Expert Blog

Understanding Privilege in Difficult Jurisdictions


The use of expert witnesses has always had mixed reviews. In recent times, courts have lamented the apparent bias of experts in an adversarial system, even going so far as to say that some experts will go to extraordinary lengths in extending their parties case[1]. However, history tells us that this has not always been the case. As far back as the time of Elizabeth I and Henry VIII in the 16th Century, expert witnesses were seen as “assistants to the judge”[2]. That assistance included defining the Latin meaning of “fine”[3], ascertaining a women’s conception date[4] and characterising a wound as “mayhem”[5][6].

In today’s age, to combat any perceived bias by an expert, or excessive input by a solicitor, legislation has been passed in some states requiring the mandatory disclosure of expert reports and the removal of privilege over those reports. Queensland and South Australia in particular have radically different approaches to privilege that can seriously affect the retention and evidence of experts. These approaches differ from the general “dominant purpose” rule, details of which can be found here.

Queensland and the Personal Injuries Proceedings Act

In Queensland, any claim in relation to personal injury gives rise to the application of the Personal Injuries Proceedings Act 2002 (Qld). S28 of that act imposes a mandatory duty of disclosure on each party requiring them to disclose ‘reports about the claimant’s medical condition, personal injury, and any consequent disabilities ’.

S30 of the act states that documents subject to client legal privilege do not have to be disclosed. However, in the case of “investigative reports, medical reports and reports relevant to the claimant’s rehabilitation” the privilege does not apply.

Effectively, this requires the disclosure of an expert report obtained by either party to the litigation, even if that report is adverse to that party’s case. To get around this the usual practice is to speak to the expert beforehand, outline the case in question and get a preliminary view from the expert without receiving a report and especially without the lawyer making any kind of note. For the reasons given below these ‘file notes’ are not privileged. If the opinion is favourable, proceed with a written report.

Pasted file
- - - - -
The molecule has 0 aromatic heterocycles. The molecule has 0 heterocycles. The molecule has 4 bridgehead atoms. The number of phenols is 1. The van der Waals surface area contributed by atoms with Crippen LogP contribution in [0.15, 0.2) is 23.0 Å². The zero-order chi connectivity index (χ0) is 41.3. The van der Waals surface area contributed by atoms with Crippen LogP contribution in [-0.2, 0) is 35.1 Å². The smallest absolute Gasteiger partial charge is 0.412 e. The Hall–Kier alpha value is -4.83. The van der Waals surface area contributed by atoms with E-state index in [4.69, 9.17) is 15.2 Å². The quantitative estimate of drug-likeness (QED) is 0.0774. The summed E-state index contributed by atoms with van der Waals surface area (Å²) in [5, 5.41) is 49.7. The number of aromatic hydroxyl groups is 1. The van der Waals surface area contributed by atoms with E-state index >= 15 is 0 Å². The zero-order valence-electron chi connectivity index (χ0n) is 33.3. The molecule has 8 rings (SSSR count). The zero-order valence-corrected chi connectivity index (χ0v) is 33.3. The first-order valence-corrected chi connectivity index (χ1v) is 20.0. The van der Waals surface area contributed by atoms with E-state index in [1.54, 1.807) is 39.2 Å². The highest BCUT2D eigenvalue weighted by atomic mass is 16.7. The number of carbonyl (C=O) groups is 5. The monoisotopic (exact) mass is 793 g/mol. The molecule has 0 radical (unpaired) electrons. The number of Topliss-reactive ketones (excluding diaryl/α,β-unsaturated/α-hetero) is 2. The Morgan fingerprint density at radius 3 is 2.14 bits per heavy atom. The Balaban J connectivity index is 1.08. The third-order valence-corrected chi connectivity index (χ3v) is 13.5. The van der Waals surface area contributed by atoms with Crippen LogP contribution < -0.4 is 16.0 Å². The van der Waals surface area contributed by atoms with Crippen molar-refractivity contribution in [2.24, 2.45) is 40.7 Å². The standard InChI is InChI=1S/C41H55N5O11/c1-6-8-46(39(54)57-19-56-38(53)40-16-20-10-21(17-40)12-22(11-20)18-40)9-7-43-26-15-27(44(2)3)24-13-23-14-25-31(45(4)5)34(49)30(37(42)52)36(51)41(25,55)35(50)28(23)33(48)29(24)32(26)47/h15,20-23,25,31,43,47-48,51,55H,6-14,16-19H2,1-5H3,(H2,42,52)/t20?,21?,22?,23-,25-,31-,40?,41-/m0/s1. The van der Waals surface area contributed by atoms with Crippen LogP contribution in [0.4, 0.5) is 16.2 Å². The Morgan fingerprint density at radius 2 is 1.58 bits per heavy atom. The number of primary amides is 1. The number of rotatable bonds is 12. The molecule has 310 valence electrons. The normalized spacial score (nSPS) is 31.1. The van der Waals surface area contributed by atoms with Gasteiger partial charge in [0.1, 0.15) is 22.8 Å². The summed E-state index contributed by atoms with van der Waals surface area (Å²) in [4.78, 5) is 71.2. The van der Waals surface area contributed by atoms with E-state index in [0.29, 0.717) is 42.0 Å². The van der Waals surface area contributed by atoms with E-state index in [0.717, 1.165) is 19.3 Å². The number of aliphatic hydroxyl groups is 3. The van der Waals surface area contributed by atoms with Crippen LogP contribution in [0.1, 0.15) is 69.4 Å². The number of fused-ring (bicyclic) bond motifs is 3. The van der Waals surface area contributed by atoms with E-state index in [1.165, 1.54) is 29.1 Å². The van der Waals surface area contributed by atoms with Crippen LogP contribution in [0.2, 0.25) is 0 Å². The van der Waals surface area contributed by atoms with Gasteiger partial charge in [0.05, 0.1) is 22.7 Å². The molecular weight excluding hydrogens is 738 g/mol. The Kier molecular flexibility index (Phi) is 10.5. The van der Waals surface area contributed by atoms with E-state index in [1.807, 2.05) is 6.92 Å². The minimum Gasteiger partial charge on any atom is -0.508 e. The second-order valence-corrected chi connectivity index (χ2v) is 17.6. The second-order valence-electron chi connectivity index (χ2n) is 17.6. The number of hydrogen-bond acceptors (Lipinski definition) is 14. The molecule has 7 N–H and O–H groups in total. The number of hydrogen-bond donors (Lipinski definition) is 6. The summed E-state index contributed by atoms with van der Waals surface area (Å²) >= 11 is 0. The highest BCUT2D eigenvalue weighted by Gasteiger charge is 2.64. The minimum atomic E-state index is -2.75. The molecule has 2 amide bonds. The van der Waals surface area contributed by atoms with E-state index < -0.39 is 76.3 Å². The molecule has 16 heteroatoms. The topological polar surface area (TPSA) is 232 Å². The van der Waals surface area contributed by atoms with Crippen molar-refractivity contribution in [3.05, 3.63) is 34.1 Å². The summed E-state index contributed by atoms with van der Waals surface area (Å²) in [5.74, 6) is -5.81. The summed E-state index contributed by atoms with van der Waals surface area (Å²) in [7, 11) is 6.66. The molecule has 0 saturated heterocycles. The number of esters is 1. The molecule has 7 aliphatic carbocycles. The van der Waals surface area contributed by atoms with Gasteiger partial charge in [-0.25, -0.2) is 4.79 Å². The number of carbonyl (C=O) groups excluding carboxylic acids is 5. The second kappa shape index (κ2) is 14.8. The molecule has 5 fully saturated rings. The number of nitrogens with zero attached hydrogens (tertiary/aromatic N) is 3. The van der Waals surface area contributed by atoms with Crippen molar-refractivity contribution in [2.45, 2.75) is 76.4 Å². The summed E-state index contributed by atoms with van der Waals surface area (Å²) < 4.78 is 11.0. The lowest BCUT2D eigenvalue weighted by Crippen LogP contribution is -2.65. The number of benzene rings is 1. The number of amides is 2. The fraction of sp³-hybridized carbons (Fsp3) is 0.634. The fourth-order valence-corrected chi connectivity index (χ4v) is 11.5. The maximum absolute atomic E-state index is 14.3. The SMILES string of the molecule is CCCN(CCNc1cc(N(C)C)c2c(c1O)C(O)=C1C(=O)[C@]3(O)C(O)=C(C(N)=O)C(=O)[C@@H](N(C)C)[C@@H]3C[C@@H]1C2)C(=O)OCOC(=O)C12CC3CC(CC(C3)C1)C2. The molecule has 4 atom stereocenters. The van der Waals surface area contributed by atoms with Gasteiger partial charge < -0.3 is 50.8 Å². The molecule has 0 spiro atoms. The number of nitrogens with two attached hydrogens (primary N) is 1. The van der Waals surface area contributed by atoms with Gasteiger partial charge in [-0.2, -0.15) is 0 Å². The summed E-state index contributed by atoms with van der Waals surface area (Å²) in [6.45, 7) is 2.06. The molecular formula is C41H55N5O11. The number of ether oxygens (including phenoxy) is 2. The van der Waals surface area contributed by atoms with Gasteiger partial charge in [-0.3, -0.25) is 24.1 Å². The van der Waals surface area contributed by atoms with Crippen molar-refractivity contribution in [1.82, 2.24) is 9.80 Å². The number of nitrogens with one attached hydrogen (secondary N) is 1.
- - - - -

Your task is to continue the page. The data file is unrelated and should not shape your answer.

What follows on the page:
What is meant by Medical Reports under the Act?

The definition of the term “medical reports” under s30 of the act was decided in the State of Queensland v Allen. In that case, a 16 month old child underwent a medical procedure including a heart block causing a hypoxic brain injury. Following the injury the child sued the State of Queensland for damages in negligence. Prior to the commencement of proceedings, the hospital obtained several written statements from the Doctors involved. The issue on appeal was whether or not those statements were ‘medical reports’ within the meaning of s30(2) and therefore not privileged.

The majority held that the document was not privileged on the basis that it met the definition of a ‘medical report’. Fryberg J noted that “in content and for (the statement) resembled the thousands of medical reports prepared for courts each year”.

Is a File Note Privileged?

File notes are often taken by a solicitor before a report is prepared. The issue of whether or not those are privileged was discussed in Watkins v State of Queensland[7]. In that case a birthing injury was the subject of proceedings. An expert witness, in a report, had accidentally referred to a solicitors file note which had not been disclosed. The plaintiff sought disclosure and argued that the document was not privileged.

Keane JA held that the file note must be discovered; “If the report to which the communications are connected was never itself the subject of privilege, the associated communications were also never the subject of privilege”. Therefore, in Queensland, any medical reports or connected file notes are not the subject of privilege.

South Australia

South Australia also has specific rules concerning privilege which require attention. Failure to follow the rules can have very adverse implications for a case. The disclosure of expert material, not favourable to a client’s case is damning. In South Australia, the key provision is s160 of the Supreme Court Civil Rules 2006 which states the disclosure requirements in respect of expert reports. S160 provides that each expert report relevant to the subject matter of an action must be disclosed to each party to the action.

Similar to the Queensland provisions, care should be taken to ensure the nature of the expert’s evidence prior to a written report. This extends to the assumptions provided to the expert in the letter of instruction. Further, care should be taken to avoid the practice of ‘settling’ an expert report which the courts take a dim view of. Information on that subject can be found here.

Unfortunately, in Australia, there is no ‘one size fits all’ approach to privilege. If you are an expert or practitioner with a multi-jurisdictional practice careful and particular attention must be paid to the relevant privilege laws. As a general rule, in Queensland and South Australia, obtain verbal confirmation of the contents of a report before requesting it in writing.

[1] Vakauta v Kelly (1989) 167 CLR 568

[2] Buckley v Rice Thomas (1554) 1 Plow 118

[3] 9 Hen. VII, 16, Pl 8

[4] Allsop v Boutelle

[5] Lib. Ass. 28 Pl. 5 (28. Edw III)

[6] The Honourable Justice PA Bergin, ‘Experts Lament’ 6 May 2011

[7] [2011] QCA 311

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